Maia Settle

Carriage Driver - Tour Guide

Maia Settle has Soleil, her favorite mule, hitched to a white carriage that is parked in front of Jackson Square as she waits for her next customers. Her style de jour is almost all black, with her monogrammed one-color tennis shoes, jeans, gloves, and hat, only contrasted by a warm brown jacket and a beige turtle-neck sweater. “Working outside is great,” she says as she zips up her jacket. “The fresh air keeps me healthy.”

And so begins another day in Maia’s seven-year career clip-clopping around the streets of the historic French Quarter with tourists in tow from yet another medical meeting. Fortunately, I am along for the ride, since Evan, my 10-year-old grandson, insisted we take a carriage ride as we crossed Decatur Street from having beignets and hot chocolate at Café du Monde. Negotiations were quickly completed and we climbed aboard for a special tour of the French Quarter and St. Louis Number 1 Cemetery.

Maia was definitely in carriage driver-cum-tourist guide style with her black hat securely pulled down on her head of auburn-colored curls and Soleil responding to her firm hand on the reins.

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“She’s my friendly partner who likes people and enjoys her daily romps along the narrow historic streets. We are a good pair because we both are energetic and love being outdoors.” Traffic doesn’t bother this driver. “It is what it is,” she adds. “I can’t let it bother me; I just relax and don’t fight for the right of way.”

She stops to pose for photos in front of the cemetery with Soleil, who is 24 years old and nearly at the retirement age for a mule, which is usually about 28 years.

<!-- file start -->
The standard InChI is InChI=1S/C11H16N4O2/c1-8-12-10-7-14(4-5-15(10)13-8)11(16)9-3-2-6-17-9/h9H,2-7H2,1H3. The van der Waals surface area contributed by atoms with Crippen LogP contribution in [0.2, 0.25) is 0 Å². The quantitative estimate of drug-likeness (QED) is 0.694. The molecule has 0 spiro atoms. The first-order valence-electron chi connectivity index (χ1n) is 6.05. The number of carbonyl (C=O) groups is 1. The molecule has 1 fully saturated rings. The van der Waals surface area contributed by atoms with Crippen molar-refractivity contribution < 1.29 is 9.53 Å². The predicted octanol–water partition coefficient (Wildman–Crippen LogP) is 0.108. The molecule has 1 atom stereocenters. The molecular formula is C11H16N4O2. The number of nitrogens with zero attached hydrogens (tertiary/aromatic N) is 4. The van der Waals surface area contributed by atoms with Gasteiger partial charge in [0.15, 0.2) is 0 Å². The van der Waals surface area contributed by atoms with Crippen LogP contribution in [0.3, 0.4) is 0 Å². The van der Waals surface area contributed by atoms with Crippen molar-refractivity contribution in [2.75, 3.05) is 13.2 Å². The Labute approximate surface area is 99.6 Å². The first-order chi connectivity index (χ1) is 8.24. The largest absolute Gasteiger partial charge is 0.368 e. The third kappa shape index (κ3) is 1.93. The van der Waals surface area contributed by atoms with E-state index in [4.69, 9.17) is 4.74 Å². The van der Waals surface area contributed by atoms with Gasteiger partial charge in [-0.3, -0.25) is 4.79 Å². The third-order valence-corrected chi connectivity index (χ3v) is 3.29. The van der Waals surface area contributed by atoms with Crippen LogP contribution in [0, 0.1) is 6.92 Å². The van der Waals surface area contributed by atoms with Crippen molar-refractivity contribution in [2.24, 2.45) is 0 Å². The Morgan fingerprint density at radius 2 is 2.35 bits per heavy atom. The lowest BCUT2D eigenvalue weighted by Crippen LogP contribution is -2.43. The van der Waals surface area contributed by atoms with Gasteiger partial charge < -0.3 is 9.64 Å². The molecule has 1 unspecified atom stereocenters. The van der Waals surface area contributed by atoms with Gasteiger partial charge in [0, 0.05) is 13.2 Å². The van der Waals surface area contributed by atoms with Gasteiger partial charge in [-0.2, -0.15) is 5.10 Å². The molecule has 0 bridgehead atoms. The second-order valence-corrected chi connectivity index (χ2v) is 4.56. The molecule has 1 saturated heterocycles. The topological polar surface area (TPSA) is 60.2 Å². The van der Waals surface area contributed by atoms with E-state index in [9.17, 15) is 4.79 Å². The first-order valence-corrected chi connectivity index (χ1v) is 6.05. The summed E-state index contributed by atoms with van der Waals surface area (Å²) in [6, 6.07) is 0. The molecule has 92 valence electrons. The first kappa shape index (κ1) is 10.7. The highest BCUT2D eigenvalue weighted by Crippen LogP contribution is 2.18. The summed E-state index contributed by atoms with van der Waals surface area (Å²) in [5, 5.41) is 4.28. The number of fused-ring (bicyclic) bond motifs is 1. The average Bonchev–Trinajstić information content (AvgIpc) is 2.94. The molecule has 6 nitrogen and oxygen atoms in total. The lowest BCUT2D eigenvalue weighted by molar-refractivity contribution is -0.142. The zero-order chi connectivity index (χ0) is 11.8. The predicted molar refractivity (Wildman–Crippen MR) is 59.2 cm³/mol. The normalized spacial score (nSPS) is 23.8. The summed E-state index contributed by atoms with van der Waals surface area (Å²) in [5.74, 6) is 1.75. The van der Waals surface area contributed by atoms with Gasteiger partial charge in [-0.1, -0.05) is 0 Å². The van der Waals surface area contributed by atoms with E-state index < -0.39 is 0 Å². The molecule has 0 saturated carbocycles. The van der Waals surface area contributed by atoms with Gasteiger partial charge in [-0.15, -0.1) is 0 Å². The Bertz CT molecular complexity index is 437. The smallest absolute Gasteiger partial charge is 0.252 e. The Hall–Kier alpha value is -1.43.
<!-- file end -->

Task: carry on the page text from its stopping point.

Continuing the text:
“When she retires she will probably be adopted out by a person who loves animals and live a quiet retirement life,” she says. “I have heard of carriage drivers adopting their favorite mule after retirement.” Then she walks over to pet Soleil and the mule raises her head and firmly gives Maia a kiss, seemingly to validate her affection.

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We line up behind several other tour groups to enter the mysterious world of the dead where bodies were originally buried above ground because of the low water table of the original part of New Orleans. “Here is the fabled Voodoo priestess Marie Laveau’s tomb,” Maia tells us. “Her body is no longer in the tomb; she was moved long ago.” Then she walks over to the newer tomb of Mayor Dutch Morial, the first black mayor of New Orleans. “He isn’t here either, I was told his family moved his remains to another cemetery,” she adds as she turns down another pathway pointing to a pyramid-shaped tomb. “This is actor Nicholas Cage’s empty tomb and don’t miss the seeing eye of the winter solstice on it.” Cage’s tomb seems somewhat out of place with the old tombs and stacks of bricks here and there from old tombs that have fallen down.

A carriage driver/tour guide for MidCity Carriages, she has lived in the New Orleans area since her childhood. Today, Maia lives in Arabi with Joe, her husband, and their four cats and two dogs. She also owns a horse named Precious.

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“Yes, there is no doubt that I am an animal lover,” she says, then she smiles and adds, “I think of Soleil as an extended member of my family. She is always happy to see me when I come to get her and my carriage at the stable. I like the way she throws her head back and makes a lot of noise when I arrive. I reward her with special treats and off we go to pick up our first passengers of the day. We are limited to 10, 30-minute tours per day. This keeps both of us from being overworked.” I make a note that Maia prefers to use the word carriage rather than buggy.

From Maria Laveau to Nicholas Cage, Maia knows all of the tales hidden behind the tall walls of the historic cemetery. She never rushes the members of her tour and is quick to patiently answer each question. Well versed in the history of the cemetery, she seems to delight in providing detailed information.

Maia brings us safely back to the French Quarter and patiently takes photos of the four of us with Soleil. Later I asked her if she is usually tipped well. “Actually, only about 30 percent of my riders tip me,” she said. “But I did have a windfall once when I received a $200 tip.”

We all leave Maia and Soleil well satisfied. “Wow! That was fun,” my grandson says. “I can’t wait to tell my friends at school that I went for a buggy ride when I was in New Orleans with a mule named Soleil – that means the sun in French,” he proudly adds, remembering Maia had added the information when he asked her the mule’s name.



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